Barring a record volume of December sales, it’s highly likely that commercial real estate transaction volume is set for a decline in 2022, according to the newest Capital Trends U.S. Big Picture report from MSCI Real Assets.
Through the first 11 months of this year, total sales activity landed at some $3.3 billion lower than the same figure in 2021 — and the gap is that narrow only because of strong activity at the beginning of this year. To end 2022 at the same level, December transaction volume would need to finish at nearly $194 billion, a level that would be a record high if realized.
Granted, that $194 billion figure would only be a 2% increase in sales growth. It might not seem significant, but recent trends suggest that it’s going to be a high bar to clear. While the Federal Reserve has recently begun to ease off the pace of increases to its benchmark interest rate, the rate environment is poised to be somewhat elevated in the near to medium term. Rates have been highly impactful of late, with acquisition volume dropping at a double-digit annualized pace in each of the past four months, punctuated by a staggering 72% dive in November.
All of the major commercial property sectors contributed to the plunge, with each posting year-over-year decreases in November sales volume. The industrial sector led the plummet with $5.1 billion in November sales, second highest among all asset classes but down 80% year over year. Apartments saw the largest November transaction volume at $11.4 billion, but again, they registered a noteworthy 74% decline from the same month last year. November sales volumes in retail and office were down 74% and 64%, respectively, on a year-over-year basis.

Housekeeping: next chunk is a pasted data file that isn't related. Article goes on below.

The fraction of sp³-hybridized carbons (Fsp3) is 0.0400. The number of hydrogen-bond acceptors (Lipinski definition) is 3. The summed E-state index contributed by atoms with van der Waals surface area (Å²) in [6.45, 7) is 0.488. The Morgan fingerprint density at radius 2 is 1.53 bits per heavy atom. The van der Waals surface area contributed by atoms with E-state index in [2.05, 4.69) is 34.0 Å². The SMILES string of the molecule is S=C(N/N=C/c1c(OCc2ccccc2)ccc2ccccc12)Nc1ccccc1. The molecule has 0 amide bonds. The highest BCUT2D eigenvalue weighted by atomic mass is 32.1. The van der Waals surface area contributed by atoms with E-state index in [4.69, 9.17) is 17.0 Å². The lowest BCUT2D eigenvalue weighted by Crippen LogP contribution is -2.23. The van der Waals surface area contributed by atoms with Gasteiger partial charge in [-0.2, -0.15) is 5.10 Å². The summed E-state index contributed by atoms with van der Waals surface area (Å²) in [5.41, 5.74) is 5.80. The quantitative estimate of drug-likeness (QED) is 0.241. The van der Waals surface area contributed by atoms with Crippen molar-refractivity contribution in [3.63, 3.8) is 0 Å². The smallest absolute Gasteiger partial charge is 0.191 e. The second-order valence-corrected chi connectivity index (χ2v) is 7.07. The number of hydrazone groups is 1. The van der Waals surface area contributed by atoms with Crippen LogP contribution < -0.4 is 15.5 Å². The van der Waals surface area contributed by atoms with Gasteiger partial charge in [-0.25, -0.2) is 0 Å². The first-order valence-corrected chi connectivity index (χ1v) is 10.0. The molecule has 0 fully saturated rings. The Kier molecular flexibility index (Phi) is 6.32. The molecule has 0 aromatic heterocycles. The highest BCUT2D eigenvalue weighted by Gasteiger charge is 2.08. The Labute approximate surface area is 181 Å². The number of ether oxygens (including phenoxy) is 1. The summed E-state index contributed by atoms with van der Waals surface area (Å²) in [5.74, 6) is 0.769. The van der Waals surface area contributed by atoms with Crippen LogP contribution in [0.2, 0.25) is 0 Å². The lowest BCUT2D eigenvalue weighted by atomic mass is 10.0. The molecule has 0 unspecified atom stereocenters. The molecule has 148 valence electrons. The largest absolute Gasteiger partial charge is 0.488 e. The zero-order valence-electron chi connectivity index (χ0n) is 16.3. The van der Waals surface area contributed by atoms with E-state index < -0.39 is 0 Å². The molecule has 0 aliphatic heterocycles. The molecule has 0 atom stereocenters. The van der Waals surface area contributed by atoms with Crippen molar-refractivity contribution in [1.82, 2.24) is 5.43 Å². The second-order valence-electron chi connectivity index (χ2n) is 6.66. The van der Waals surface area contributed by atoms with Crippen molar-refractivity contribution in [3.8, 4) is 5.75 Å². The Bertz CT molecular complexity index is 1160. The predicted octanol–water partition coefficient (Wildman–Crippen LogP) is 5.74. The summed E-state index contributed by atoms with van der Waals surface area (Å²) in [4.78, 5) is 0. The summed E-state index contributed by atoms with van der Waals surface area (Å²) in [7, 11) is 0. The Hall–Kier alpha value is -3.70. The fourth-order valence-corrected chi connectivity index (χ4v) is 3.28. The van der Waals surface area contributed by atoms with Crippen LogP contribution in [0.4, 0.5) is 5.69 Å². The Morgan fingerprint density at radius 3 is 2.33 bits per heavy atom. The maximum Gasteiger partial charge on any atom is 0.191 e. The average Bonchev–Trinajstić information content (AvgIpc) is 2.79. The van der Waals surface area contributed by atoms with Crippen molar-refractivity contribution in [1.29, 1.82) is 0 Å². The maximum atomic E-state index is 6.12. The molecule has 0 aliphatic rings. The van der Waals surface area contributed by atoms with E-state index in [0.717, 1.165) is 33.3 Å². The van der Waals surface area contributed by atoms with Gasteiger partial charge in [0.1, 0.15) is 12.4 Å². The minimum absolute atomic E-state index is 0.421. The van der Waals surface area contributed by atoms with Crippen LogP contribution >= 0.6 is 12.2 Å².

Some sectors are better poised than others to deliver enough sales action in December and improve upon their full-year 2021 levels. Due to strong rebounds through most of this year, both the retail and hotel segments have logged higher rates of deal activity through November compared to last year. Year-to-date retail transaction volume was up 14% through November while hotels were up 7% through that same period.
Both asset classes need to see only marginal December investment activity to exceed their modest overall figures from 2021. Multifamily, which had been resilient through the first half of 2021, also is up from the first 11 months of last year when it comes to deal volume, although MSCI noted that the sector needs to post an “unusually strong” level of activity in December to finish the year with positive growth.
Meanwhile, the industrial and office segments were down 3% and 12%, respectively, year over year through November. Both would need to strongly buck recent activity trends to close 2022 on a positive note compared to last year.